US Treasury bonds have increasingly become a perilous, risky investment
Published: Dec 24, 2023 09:28 PM
Illustration: Chen Xia/Global Times

Illustration: Chen Xia/Global Times

China has been paring its holdings of US government bonds for months, as the country's total stockpile of US Treasury debt narrowed to less than $770 billion in October.

Overseas media pundits speculated that the motive behind China's reduction is to "retaliate" against the economic coercion and technology suppression by the US of recent times. But they are too evasive, by not telling the world the more obvious reason - that the US national debt is now reportedly approaching $34 trillion, which may trigger another financial system crisis soon. 

Not only is China downscaling its US Treasury holdings, many other countries are dumping these bonds too, because purchasing US debt is no longer considered to be investing in a "safe haven" asset. 

According to the Treasury International Capital data released by the US Department of the Treasury on December 19, as of the end of October, China held a net $769.6 billion of US government bonds, down $8.5 billion from one month earlier. October also marked the seventh consecutive month that China's purchases fell.

The public chorus for reducing the country's holdings of US Treasury debt has been getting louder since Washington moved to cut off crucial supplies to a group of Chinese technology companies - both private-sector and state-owned ones. When Fitch Ratings lowered the US government's credit rating from AAA to AA+ in August, more countries were agitated and jumped on the bandwagon of cutting their US assets. 

It is a precautionary and also prudent decision for China and other countries to trim their US Treasury holdings, given the deteriorating fiscal crunch faced by the Biden administration, as well as the rising possibility that the US Federal Reserve's reckless monetary policy tightening and high interest rates may cause an economic downturn or even a recession next year. For instance, the US Congress has just approved a staggering defense budget of $886 billion for 2024, which is set to aggravate and worsen the US debt woes.

US Treasury bonds used to be the prime choice of China and other emerging economies like Brazil to park their foreign exchange reserves. But what made these countries run away from the traditional "safe haven" asset to store their hard-earned trade surplus? 

There are two culprits: Uncle Sam's accelerating fiscal deterioration and the weaponization of the US dollar by Washington politicians. 

US government debt has kept exploding, especially when the country decided to spend relentlessly out of a nightmarish financial system meltdown in 2008. To support a broken economy at that time, the US Federal Reserve adopted record loose monetary policy. It is senseless and outlandish for the Biden administration to keep splurging like his two predecessors in government spending since Day One in the White House, causing the US national debt to surpass $33 trillion, in addition to creating runaway inflation.

Foreign investors are increasingly unnerved with the trajectory of the US debt and the country's fraught fiscal governance. Washington's overspending is projected to keep pushing up its debt to unsustainable levels, with some economists warning of some form of a fiscal default in the near future.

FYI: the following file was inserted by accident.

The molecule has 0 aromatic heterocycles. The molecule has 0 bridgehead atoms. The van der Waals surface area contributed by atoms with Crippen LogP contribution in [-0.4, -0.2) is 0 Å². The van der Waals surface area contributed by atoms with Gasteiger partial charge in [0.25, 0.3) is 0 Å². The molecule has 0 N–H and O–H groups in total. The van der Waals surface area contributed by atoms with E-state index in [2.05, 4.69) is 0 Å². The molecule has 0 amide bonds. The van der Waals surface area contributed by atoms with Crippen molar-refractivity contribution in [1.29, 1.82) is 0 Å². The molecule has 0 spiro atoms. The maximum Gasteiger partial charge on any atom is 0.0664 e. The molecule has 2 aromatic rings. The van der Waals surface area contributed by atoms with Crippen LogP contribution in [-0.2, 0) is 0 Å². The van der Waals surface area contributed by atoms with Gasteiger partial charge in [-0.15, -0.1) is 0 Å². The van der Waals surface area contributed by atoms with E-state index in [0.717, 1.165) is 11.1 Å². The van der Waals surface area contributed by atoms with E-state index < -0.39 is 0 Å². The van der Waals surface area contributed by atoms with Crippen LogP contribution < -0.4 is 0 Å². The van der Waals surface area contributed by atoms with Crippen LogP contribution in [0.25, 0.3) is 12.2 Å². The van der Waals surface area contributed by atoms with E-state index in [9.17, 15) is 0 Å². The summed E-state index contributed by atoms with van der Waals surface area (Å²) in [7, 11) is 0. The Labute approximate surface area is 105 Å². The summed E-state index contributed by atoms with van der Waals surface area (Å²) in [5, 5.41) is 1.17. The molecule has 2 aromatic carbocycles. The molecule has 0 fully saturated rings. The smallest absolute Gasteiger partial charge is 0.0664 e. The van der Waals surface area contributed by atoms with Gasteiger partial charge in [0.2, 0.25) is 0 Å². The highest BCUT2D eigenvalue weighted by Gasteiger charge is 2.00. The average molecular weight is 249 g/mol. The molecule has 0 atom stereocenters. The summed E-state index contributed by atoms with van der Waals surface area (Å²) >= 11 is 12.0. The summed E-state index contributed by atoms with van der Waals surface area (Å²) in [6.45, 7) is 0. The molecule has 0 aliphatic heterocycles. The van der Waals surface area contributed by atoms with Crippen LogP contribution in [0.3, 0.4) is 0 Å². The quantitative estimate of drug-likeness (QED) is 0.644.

Massive US budget deficits are a growing risk to the country's and world's financial stability. In the first half of this year, three US banks - Silicon Valley Bank, Signature Bank and First Republic Bank - collapsed when bank runs were triggered after they were forced to sell their Treasury bond portfolios at large losses, because the bonds had lost significant value as market interest rates rose. 

To prevent the contagion from affecting more banks and spreading to the world, the US Fed and several other central banks intervened to provide extraordinary liquidity.

A rising number of governments have warned against the weaponization of the US dollar, particularly after media reports said Western countries, including the US, are exploring ways to justify seizing Russian central bank assets that are frozen in the financial system. More countries have chosen to diversify their foreign reserves by purchasing more gold and non-US assets. 

With regard to China, there is another reason for the country to cash in from selling US Treasury debt - to stem capital flight in 2023 caused by the US central bank's steep interest rate hikes to the current yearly 5.25-5.5 percent. A slight depreciation of the yuan is normal, as a widening interest rate gap between the two countries drove foreign investors to pull money out of China. To prop up the yuan, it was necessary for the country's central bank to shed US Treasury holdings. 

Chinese economists also worry about the security of China's overseas assets, the country's US Treasury holdings in particular, because Washington's "decoupling" or "de-risking" maneuvers haven't really stopped. Gold, a global safe-haven asset, will provide China with a more resilient means to navigate market headwinds. As of the end of October, China had had gold reserves of 71.20 million ounces, increasing for the 12th straight month, data from the State Administration of Foreign Exchange (SAFE) showed in November. 

Security is always a major goal highlighted by the SAFE, which oversees the country's foreign exchange reserves. The US government has tilted toward brandishing its sanctions club in conducting state-to-state relations, so it is warranted and imperative for other governments to shed risky and perilous assets.   

The author is an editor with the Global Times.